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Databases - Practical PostgreSQL
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Creating New Operators

PostgreSQL allows the creation of custom operators in addition to custom functions. Operators are sometimes called syntactic sugar for functions. This is because, technically, an operator is just an alternate syntax for an existing function. For example, the addition operator (+) actually calls one of several built-in functions, including numeric_add(). For example:

booktown=# 
SELECT 1 + 2 AS by_operator, numeric_add(1,2) AS by_function;

 by_operator | by_function
-------------+-------------
           3 |           3
(1 row)

An operator definition defines what data types it operates on, and which side of the operator to expect a value of the given data type to be found on (left, right, or both). It also defines the function that is called, passing the values that are being operated on as arguments to that function.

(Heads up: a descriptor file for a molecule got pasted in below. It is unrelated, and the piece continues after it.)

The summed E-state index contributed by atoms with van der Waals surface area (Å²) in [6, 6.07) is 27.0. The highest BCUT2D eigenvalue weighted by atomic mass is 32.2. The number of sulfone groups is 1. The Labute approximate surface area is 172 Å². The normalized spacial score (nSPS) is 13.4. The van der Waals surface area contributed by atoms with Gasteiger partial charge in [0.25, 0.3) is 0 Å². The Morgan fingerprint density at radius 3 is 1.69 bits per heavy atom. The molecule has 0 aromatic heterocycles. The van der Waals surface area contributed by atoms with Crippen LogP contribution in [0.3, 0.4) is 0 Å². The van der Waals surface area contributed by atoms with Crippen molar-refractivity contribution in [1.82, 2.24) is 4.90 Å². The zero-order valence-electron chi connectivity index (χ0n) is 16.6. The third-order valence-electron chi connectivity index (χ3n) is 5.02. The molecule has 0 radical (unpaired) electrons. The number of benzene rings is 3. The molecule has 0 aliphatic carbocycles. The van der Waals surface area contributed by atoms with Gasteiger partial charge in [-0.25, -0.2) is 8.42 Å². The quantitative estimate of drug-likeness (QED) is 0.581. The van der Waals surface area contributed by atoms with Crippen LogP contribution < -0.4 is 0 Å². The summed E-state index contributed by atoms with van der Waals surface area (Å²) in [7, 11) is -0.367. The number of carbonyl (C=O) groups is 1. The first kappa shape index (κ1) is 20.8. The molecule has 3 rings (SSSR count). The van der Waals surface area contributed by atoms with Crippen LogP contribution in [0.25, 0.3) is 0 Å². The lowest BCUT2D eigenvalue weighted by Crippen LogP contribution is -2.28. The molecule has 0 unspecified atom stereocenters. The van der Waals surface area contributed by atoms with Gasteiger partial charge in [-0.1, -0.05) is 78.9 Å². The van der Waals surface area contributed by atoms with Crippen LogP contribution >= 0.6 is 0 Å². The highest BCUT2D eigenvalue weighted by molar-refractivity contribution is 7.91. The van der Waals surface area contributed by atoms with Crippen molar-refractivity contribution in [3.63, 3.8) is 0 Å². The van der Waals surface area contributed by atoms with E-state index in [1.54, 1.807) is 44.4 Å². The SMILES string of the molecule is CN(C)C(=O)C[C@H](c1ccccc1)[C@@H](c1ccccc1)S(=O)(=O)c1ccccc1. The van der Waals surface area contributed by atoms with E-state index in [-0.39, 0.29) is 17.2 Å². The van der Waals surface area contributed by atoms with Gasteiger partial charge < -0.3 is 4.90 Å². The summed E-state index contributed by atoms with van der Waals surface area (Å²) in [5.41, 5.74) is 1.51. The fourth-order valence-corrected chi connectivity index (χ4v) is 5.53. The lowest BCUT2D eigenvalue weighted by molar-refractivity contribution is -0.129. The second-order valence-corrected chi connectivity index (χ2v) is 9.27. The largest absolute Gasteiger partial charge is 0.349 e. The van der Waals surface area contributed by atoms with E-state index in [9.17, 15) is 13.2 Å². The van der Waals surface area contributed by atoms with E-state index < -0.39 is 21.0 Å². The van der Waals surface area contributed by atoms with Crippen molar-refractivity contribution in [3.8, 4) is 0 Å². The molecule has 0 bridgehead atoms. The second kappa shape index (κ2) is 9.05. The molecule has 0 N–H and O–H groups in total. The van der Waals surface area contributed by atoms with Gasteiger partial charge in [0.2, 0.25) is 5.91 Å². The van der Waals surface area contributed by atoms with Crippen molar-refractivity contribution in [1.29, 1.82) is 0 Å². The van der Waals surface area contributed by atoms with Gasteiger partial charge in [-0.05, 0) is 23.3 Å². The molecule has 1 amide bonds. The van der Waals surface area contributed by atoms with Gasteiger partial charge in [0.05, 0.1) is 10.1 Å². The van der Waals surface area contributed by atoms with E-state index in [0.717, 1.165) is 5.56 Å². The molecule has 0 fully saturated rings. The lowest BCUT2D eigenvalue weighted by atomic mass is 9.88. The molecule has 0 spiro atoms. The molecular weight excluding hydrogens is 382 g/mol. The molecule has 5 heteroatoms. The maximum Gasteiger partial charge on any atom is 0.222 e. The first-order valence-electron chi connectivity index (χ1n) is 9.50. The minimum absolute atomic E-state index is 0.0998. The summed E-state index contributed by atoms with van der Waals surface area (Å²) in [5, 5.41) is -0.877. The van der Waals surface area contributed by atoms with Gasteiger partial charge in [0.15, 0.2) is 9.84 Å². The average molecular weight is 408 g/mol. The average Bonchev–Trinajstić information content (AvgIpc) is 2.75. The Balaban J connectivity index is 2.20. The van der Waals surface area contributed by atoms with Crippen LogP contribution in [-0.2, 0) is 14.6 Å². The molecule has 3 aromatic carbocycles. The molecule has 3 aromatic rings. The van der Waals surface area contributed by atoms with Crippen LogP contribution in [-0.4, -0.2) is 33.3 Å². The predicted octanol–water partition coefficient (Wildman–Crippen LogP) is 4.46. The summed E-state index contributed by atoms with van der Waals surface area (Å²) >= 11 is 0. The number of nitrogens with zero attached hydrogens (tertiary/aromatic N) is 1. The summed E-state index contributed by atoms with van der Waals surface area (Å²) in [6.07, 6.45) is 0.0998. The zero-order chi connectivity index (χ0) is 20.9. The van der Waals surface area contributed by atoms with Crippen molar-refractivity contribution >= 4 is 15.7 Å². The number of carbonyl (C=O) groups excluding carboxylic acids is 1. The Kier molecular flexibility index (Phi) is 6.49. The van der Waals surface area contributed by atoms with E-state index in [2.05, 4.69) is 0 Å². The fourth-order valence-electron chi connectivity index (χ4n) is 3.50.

Creating an operator

The CREATE OPERATOR SQL command creates a new operator. Here is the syntax for CREATE OPERATOR:

  CREATE OPERATOR 
name
 ( PROCEDURE = 
functionname

                  [, LEFTARG = 
type1
 ]
                  [, RIGHTARG = 
type2
 ]
                  [, COMMUTATOR = 
commutatorop
 ]
                  [, NEGATOR = 
negatorop
 ]
                  [, RESTRICT = 
restrictproc
 ]
                  [, JOIN = 
joinproc
 ]
                  [, HASHES ]
                  [, SORT1 = 
leftsortop
 ]
                  [, SORT2 = 
rightsortop
 ] )